July 7, 2009



From USA Today: In Praise of Ringo Starr, One Drummer to Another July 06, 2009 By Dennis Diken. Drummer Diken is a founding member of The Smithereens, who celebrated their 29th anniversary in March. The band's latest album is The Smithereens Play Tommy. Diken's first solo effort, Late Music, will be released this fall.

The Beatles maintain a stronghold on the imagination and hearts of music lovers. They win over new generations without trying, and their appeal shows no signs of waning. So when Ringo Starr turns 69 on Tuesday, his status as one of rock's most renowned drummers is secure, if only by association with the greatest show on earth. Yet inexplicably, Starr's legacy is clouded by misconception and ignorance. Some say he was the luckiest guy on earth, a competent player who stepped into a million-dollar quartet. Why the bum rap? Was it because he didn't overplay and shunned solos? Or was it his unassuming, Everyman countenance? Think about it: Could The Beatles have conquered the world with a mediocre sticksman? John Lennon, Paul McCartney and George Harrison found in Ringo an ironclad timekeeper who rocked and swung like mad, with style, imagination and versatility. He was the secret weapon of the best band of all time.

He hit the ground running in 1963 on I Saw Her Standing There with a steady, exciting pulse. This is "How to Groove With Your Bandmates 101," as he established a brotherhood with McCartney's fluid bass and Lennon's underrated rhythm guitar. Within months, Ringomania shifted into high gear with She Loves You, where he introduced the electrifying sizzle of high-hat cymbals that gave the early Fabs' discs a unique imprint. Later that year, Starr helped reinvent Chuck Berry's Roll Over Beethoven, with a fierce backbeat and a joy-of-life fervor. No other records sounded like this at the time, because no other drummers played like this before.

His influence spread like wildfire when The Beatles appeared on The Ed Sullivan Show on Feb. 9, 1964. Perched on his riser, Ringo was clearly in the driver's seat, and it was apparent that his membership in this exclusive fraternity owed as much to his exuberant persona as his musical prowess. An army of kids was mobilized that Sunday night, awaiting their call to the battle of the bands. Among the legion of teenage conscripts were drummers Bun E. Carlos of Cheap Trick, who calls Ringo "my generation's Gene Krupa," and Max Weinberg of the E Street Band, who thanks Starr for "showing us that a day or night spent drumming is just about better than anything else."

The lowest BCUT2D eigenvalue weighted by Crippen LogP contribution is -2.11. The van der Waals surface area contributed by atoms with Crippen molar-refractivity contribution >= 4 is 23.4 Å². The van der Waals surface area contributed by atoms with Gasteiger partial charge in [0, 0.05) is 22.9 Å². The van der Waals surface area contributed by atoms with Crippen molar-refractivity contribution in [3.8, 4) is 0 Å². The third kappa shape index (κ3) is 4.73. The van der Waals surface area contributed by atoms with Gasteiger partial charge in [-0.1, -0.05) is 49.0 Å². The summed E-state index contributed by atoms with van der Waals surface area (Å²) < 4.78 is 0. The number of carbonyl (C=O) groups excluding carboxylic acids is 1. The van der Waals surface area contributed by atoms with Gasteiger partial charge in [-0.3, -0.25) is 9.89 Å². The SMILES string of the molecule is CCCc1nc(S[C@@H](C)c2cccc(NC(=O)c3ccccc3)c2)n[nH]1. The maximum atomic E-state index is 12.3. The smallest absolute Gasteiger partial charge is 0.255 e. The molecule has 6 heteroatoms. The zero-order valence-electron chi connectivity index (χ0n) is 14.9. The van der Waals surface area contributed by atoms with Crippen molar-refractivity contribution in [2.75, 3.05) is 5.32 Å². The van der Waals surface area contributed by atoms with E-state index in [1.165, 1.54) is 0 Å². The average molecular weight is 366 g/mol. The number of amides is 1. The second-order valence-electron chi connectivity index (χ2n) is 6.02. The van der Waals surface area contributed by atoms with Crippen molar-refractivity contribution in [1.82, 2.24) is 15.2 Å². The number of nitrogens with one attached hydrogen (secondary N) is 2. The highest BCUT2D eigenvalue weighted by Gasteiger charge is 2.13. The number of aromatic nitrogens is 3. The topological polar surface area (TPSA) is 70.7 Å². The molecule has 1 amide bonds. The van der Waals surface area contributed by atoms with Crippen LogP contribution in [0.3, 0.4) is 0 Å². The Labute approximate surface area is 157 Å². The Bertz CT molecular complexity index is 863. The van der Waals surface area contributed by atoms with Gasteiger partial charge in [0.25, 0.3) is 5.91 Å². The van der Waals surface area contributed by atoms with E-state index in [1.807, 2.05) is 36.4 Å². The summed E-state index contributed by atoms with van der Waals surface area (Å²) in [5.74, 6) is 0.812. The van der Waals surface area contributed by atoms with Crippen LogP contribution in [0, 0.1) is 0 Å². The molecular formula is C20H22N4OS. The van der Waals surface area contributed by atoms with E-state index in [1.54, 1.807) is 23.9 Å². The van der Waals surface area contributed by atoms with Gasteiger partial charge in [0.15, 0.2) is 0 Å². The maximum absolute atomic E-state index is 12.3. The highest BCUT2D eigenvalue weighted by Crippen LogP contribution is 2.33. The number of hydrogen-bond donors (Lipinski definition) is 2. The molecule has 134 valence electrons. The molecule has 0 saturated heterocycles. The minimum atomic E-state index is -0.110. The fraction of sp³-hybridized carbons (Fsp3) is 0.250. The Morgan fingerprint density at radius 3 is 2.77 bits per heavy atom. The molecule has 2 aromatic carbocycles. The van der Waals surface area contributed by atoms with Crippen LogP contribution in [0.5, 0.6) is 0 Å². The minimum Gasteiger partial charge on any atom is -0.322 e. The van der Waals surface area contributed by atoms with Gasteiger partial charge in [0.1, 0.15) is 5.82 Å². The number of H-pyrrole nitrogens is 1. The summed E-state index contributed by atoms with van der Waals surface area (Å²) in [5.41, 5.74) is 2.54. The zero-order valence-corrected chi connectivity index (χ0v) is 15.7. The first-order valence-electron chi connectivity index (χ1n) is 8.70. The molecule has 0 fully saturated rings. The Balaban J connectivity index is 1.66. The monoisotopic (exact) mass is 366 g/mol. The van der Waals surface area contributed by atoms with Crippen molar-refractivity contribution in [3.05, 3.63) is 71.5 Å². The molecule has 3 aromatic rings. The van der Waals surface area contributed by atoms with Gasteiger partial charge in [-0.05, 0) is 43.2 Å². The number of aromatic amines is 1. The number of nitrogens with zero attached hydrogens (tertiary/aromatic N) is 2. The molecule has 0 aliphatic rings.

The Beatles' music evolved at a dizzying pace, and Starr adapted with gusto. He concocted fresh concepts, like his trademark framework for Ticket to Ride and the controlled chaos of Rain. The lazy lilt behind his vocal on With a Little Help From My Friends is a study in subtle, soulful dynamics and when not to play. To this day, producers direct studio drummers to "play like Ringo." Red Hot Chili Peppers drummer Chad Smith sums it up thusly: "The greatest thing a drummer can contribute to a recorded song is the feel of it -- and every Beatles song feels great."

Ringo "doesn't dazzle with flashy technique and pyrotechnics," says The Cars' lead guitarist, Elliot Easton. "What he does is so much more elusive and difficult: He plays songs on the drums. Anybody who has sat down behind a drum kit in the last 45 years owes him." And in The End, Ringo relented and sent himself out with a 17-second solo on Abbey Road, The Beatles' final studio album. Never considered much of a vocalist, Ringo nonetheless enjoyed a fruitful solo career. He continues to make quality records and tour with his All-Starr Band, appearing amazingly fit and spirited. And he still plays great. Like always, he makes it look easy. That's because to Ringo, it did come easy. (c) Copyright 2009 USA TODAY, a division of Gannett Co. Inc.